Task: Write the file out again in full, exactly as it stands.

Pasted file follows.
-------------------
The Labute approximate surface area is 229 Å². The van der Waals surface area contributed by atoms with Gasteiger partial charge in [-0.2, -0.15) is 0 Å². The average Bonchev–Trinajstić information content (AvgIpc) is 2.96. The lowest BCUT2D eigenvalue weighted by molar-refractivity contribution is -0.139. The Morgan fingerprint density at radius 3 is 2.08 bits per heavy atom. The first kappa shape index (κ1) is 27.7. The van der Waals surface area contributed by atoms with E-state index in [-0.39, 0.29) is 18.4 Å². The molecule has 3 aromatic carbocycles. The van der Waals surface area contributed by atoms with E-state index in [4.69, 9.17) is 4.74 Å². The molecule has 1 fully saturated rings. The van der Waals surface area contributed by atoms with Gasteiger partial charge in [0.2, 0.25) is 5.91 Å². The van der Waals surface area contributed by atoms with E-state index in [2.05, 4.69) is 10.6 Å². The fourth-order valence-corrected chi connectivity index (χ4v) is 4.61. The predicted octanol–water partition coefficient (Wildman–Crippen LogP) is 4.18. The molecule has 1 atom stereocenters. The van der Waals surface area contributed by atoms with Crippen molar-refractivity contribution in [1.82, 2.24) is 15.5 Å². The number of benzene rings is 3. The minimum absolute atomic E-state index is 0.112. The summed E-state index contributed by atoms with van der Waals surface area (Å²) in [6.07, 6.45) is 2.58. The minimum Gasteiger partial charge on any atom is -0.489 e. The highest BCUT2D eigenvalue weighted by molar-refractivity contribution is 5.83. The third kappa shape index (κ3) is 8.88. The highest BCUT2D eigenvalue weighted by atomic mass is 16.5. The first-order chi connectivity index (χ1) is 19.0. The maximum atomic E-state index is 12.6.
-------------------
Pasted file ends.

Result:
The Labute approximate surface area is 229 Å². The van der Waals surface area contributed by atoms with Gasteiger partial charge in [-0.2, -0.15) is 0 Å². The average Bonchev–Trinajstić information content (AvgIpc) is 2.96. The lowest BCUT2D eigenvalue weighted by molar-refractivity contribution is -0.139. The Morgan fingerprint density at radius 3 is 2.08 bits per heavy atom. The first kappa shape index (κ1) is 27.7. The van der Waals surface area contributed by atoms with E-state index in [-0.39, 0.29) is 18.4 Å². The molecule has 3 aromatic carbocycles. The van der Waals surface area contributed by atoms with E-state index in [4.69, 9.17) is 4.74 Å². The molecule has 1 fully saturated rings. The van der Waals surface area contributed by atoms with Gasteiger partial charge in [0.2, 0.25) is 5.91 Å². The van der Waals surface area contributed by atoms with E-state index in [2.05, 4.69) is 10.6 Å². The fourth-order valence-corrected chi connectivity index (χ4v) is 4.61. The predicted octanol–water partition coefficient (Wildman–Crippen LogP) is 4.18. The molecule has 1 atom stereocenters. The van der Waals surface area contributed by atoms with Crippen molar-refractivity contribution in [1.82, 2.24) is 15.5 Å². The number of benzene rings is 3. The minimum absolute atomic E-state index is 0.112. The summed E-state index contributed by atoms with van der Waals surface area (Å²) in [6.07, 6.45) is 2.58. The minimum Gasteiger partial charge on any atom is -0.489 e. The highest BCUT2D eigenvalue weighted by molar-refractivity contribution is 5.83. The third kappa shape index (κ3) is 8.88. The highest BCUT2D eigenvalue weighted by atomic mass is 16.5. The first-order chi connectivity index (χ1) is 19.0. The maximum atomic E-state index is 12.6.